Looking Back @ Effective (Use of) Videos

Looking Back @ Effective (Use of) VideosEveryone loves a good video. I’ve learned that video captures students’ attention in a way no other teaching device does. Oh, we can do many tech and non-tech hands-on activities with students, but none of those actually introduce informational material the way video does. In fact, students even prefer narrated slides presented as a video!

Let me first clarify that, while I’ve used video with students for more than 25 years, from science laserdiscs with at-risk high school students to online streaming as a middle school librarian, I’ve never shown a whole movie or TV episode or educational video that ran more than about 15 minutes—even Bill Nye gets old after 15 minutes! A particular Library Lesson of mine uses short videos to great advantage: Academic Honesty. I’m sharing these videos below (either embedded or with a link offsite) so you can see how using short videos or video clips effectively can impart complex concepts in a meaningful way.

Academic Honesty Videos
In an earlier blog post about Academic Honesty I wrote why and how I teach this conceptual understanding to meet CCSS Standards for documentation (bibliographic information, citation, and plagiarism). I present Academic Honesty through 3 legal concepts in an orderly flow that imparts a full understanding to students, yet minimizes the lesson time:

  1. Intellectual property (creations of the mind that belong to the originator or other designated owner)
    Intellectual property is the overriding concept from which copyright, fair use, and plagiarism stem so I show examples of intellectual property and then use a video (2:05 min) about acknowledging the creators when using their creations.
    My own “Sight-Site-Cite” video
  2. Copyright (legal rights given to owners of creative work so it can’t be used or stolen by others)
    I transition to copyright with a video (3:15 min) explaining the legal rights conveyed to owners of intellectual property.

    Pic of Common Craft's Intellectual Property video cover

    Click on image to view Common Craft’s offsite video “Intellectual Property”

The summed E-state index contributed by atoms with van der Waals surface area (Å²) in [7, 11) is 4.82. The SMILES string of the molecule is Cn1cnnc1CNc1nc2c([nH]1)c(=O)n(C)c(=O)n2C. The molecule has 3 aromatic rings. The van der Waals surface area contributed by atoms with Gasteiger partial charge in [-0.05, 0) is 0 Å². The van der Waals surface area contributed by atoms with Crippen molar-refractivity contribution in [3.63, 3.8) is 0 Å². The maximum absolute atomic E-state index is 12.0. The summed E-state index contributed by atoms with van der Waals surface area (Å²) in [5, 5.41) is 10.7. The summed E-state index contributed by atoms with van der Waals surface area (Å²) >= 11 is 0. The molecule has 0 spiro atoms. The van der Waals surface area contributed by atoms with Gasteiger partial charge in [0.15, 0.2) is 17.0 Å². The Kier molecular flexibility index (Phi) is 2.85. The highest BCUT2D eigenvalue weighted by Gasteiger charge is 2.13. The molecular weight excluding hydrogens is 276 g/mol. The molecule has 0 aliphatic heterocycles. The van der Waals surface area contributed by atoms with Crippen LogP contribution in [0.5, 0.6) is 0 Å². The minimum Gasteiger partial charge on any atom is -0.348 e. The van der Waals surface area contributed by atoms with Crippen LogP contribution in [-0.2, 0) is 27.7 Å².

3. Fair Use (limited legal use of copyrighted material)
    It’s important for students to understand why they can use someone’s creations for their schoolwork without getting the creator’s permission, and a video (2:46 min) from Common Sense Media explains “Copyright & Fair Use.”

    Along with Fair Use I show examples of works in the Public Domain (works whose intellectual property rights/copyrights are expired, given up, or excluded) ***(see Update at end of article) and then show a video (3:37 min) about the Creative Commons and another video (2:16 min) about using it at school.

    Pic of Common Craft's "Copyright & Creative Commons" video cover

    Click image to view Common Craft’s offsite video “Copyright & Creative Commons”

    Using Creative Commons at School

Only after students have learned the legal concepts of intellectual property, copyright, and fair use, do I introduce Plagiarism (presenting someone else’s words, ideas, or creative expressions as one’s own) stressing that it is actually an ethical (not a legal) issue concerning academic dishonesty or fraud.

If you’ve watched these 5 videos—a total time of only 14 minutes—you have a strong understanding of the power of video to transmit the complex concept of Academic Honesty.

By using short videos to introduce a complex concept, I can later give a short video review of any separate element any time it’s needed during the school year.


UPDATE!! Just 4 days after publishing this, Common Craft issued a new video (2:53 min) called “Public Domain”, the link to which I’m inserting here for you to also view. It would only add ~3 minutes to the total viewing time for all 6 videos.

Pic of Common Craft's "Public Domain" video cover

Click image to view video offsite.

2 thoughts on “Looking Back @ Effective (Use of) Videos

    • And do you remember those 5″ floppy disks for the computers? New ones don’t even have a slot for the 3″ ones! 😀

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